I'm not familiar with the science of headphone drivers (or drivers generally), so I can't comment on 'burn-in' of the components.
However, I think it's reasonable to say that the phenomenon of 'burn-in' involves a significant subjective aspect as well, that maybe is just as important as driver burn-in (if there is such a thing according to relevant experts). In my experience, headphones are like glasses (if you have multiple pairs, you know what I mean): the different lens shapes, maybe some lenses are polarized, some are slightly older prescription, etc. If you put them on one after another, they seem mildly different, but noticeably so. But once you wear them for about half an hour, you forget that they felt weird when you put them on.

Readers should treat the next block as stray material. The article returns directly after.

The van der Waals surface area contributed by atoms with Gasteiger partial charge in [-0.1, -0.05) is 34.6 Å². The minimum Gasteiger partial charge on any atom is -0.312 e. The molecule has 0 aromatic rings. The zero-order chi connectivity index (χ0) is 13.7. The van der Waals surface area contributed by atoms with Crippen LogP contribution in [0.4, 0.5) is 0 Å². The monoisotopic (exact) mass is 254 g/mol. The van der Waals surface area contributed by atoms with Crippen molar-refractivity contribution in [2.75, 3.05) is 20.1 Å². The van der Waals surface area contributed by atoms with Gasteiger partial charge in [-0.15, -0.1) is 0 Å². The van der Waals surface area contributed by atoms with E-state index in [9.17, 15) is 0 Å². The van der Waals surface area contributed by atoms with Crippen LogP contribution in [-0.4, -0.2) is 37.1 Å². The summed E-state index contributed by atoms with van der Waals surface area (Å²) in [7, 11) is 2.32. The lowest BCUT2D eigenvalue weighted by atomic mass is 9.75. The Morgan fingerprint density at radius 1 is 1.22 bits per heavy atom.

Headphones are similar. They each have their own sound signature to which you adjust or adapt your hearing, the way your eyes adjust to the lenses in your glasses. You learn how to listen to your headphones, and how to appreciate its strengths and how to reconcile yourself with its weaknesses.
That's all to say that, I think 'burn-in' is just as much a matter of how we adjust ourselves to the hardware we have as it is a matter of that hardware going through a process of well-wearing.